So how do you get good, useful information about what they really want?

You ask them questions, and start conversations.

I try and start conversations with as many email subscribers and readers as I can, simply by asking them a question and asking them to respond to it.

I get often get much more valuable information from one of those conversations than I would a survey with dozens of responses.

Not to mention I’m building a relationship in the process which ultimately benefits both myself and the reader.

So here’s how you find out what people want:

  1. Ask people (readers, friends, other contacts, etc) what problems they’re facing right now. If you have a specific product or service in mind, ask him the same question as it relates to that topic directly.
  2. Compile responses in one place.
  3. Review and assess

Pretty simple, huh?

The more people you talk to and listen to, the more information you’re going to get that will help you build a business around a major pain point people have.


There’s one other very important piece to the startup puzzle: accountability.

Many people simply can’t hold themselves accountable, in fact, that’s probably one of the biggest reasons you failed to begin with.

So when you restart you have to find a way to hold yourself accountable.

Find a community of like-minded people and work together to ensure you’re reaching your goals.

Write a check to your significant other for $500 and put it on the fridge – if you don’t do everything you said, they get an extravagant gift.

Try a more condensed work schedule to keep you focused.

Whatever it is, think about what it’s going to take to find accountability and treat it as one of the most important parts of the process.

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Moving Forward

Starting a new business after a previous failure or false start can be an intimidating process. However, success lies from proper planning if you follow these steps, plan accordingly, and remember to celebrate the little wins all along the way, you’ll be successfully working on your own in no time!

Sean Ogle

Sean Ogle is the Founder of Location Rebel where he has spent the last 12+ years teaching people how to build online businesses that give them the freedom to do more of the things they like to do in life. When he's not in the coffee shops of Portland, or the beaches of Bali, he's probably sneaking into some other high-class establishment where he most certainly doesn't belong.
Learn How to Make Your First $1,000 Freelance Writing (in 30 Days or Less)

Join over 40,000 people who have taken our 6 part freelance writing course. Sign up below and let’s do this together.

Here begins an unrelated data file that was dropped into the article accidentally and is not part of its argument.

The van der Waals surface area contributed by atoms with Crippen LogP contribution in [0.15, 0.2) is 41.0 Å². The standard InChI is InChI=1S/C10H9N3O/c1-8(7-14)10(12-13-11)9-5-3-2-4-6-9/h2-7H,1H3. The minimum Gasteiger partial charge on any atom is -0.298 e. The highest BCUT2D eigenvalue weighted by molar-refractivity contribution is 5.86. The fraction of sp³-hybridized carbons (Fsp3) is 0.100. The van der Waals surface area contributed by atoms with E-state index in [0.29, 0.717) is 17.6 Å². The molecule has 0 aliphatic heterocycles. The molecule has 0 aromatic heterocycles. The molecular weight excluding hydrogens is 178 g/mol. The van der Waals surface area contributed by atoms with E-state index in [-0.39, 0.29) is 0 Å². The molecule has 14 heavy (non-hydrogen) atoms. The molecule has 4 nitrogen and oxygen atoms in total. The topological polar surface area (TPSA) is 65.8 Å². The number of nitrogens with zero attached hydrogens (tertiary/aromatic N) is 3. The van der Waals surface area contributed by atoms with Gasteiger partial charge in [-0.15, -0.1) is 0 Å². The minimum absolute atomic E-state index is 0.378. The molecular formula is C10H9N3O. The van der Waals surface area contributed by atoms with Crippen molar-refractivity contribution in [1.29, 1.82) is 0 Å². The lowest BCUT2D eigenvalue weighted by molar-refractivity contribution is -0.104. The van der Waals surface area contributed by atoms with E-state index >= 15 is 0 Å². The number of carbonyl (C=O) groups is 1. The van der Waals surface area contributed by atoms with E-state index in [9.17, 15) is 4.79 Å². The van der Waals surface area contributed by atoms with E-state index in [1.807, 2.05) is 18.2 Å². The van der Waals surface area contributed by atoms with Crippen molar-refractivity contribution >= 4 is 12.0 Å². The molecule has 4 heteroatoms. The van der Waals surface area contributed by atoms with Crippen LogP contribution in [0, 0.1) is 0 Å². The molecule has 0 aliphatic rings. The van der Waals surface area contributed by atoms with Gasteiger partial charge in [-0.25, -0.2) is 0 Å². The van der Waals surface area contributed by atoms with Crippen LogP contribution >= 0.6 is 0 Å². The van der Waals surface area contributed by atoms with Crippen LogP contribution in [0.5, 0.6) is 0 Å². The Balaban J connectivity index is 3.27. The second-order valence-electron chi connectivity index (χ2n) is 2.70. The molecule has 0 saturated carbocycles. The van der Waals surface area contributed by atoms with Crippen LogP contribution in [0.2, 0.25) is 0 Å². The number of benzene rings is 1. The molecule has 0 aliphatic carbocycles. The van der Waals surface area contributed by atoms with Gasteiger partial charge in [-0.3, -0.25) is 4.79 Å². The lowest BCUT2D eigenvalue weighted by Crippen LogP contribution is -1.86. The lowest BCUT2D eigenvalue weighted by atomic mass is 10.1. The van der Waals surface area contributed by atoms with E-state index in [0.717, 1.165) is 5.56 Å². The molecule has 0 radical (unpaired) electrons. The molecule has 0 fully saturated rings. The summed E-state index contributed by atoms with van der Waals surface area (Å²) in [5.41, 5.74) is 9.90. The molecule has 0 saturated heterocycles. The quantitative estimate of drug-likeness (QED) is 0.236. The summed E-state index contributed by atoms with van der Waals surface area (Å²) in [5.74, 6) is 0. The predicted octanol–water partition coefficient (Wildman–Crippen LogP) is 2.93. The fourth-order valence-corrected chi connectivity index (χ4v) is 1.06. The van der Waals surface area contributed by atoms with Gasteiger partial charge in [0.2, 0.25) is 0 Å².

By entering your email address you agree to receive emails from Location Rebel. We'll respect your privacy and you can unsubscribe at any time.

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8 comments on "How to Restart as an Entrepreneur After a Big Failure (or False Start)"

  1. Donnie Law says:

    It’s nice when entrepreneurs admit when their projects don’t go perfectly as planned.

    1. Ron says:

      Transparency is a most significant ally for web entrepreneurs. You immediately lend your trust to the writer because you sense the genuineness, because you too can relate to those very experiences.

  2. Martin says:

    I’ve read every article on the topic and even bought eBooks/courses on how to launch. The problem is that at the end of the day, you might just have a crappy audience.

    Sometimes you just have to give up and work on something else. The idea you’re working on just isn’t good.

    1. Sean says:

      Yeah this could be true, but at this post was trying to look at the broader scope of business. So if I launched, say Location 180 as a business, and it didnt work out for any number of reasons, perhaps you dont just create another product for the same audience, but you create a whole new brand or business instead.

      If I launched kitchy cell phone cases and it didnt sell, then I probably wont start that business again, I’ll try something else.

  3. Ana says:

    Hate to admit it, but I agree with Martin. If your idea just doesn’t hold water … well, by failing you just found out that it doesn’t hold water.

    That’s what scares me most. Not all the other steps, not even accountability which I’m still working on. It’s that my idea just may not be what people want. Your biggest trick is getting to the point where what you want is what other people want. Wow. Daunting, huh? It is for me. Now I’m back to looking for people to find out things from. Like, what specifically is their pain point. What do they want that I can provide?

    You did a real service for entrepreneurs, and behaved like a true entrepreneur in this piece. It’s one of those connecting-with-people things we take seriously. I know I do. Great job!

  4. Chas says:

    Honestly, I have failed with many different things and have fallen for a lot of scams. It can be disheartening and make one jaded. The internet is full of scams, and while some things may be legit, they won’t necessarily work for everyone. I am sitting on a new domain, but, have to admit that I haven’t done anything with it, as I feel like I’m in a rut, and have lost my sense of direction, as to where I want to go with it, and sometimes wonder if it’s worth the effort.

  5. Great article! I haven’t really failed (not yet) on anything so far, but it will defiantly happen. After reading this it is actually quite obvious what you should do, just that it hard to put your finger on it yourself.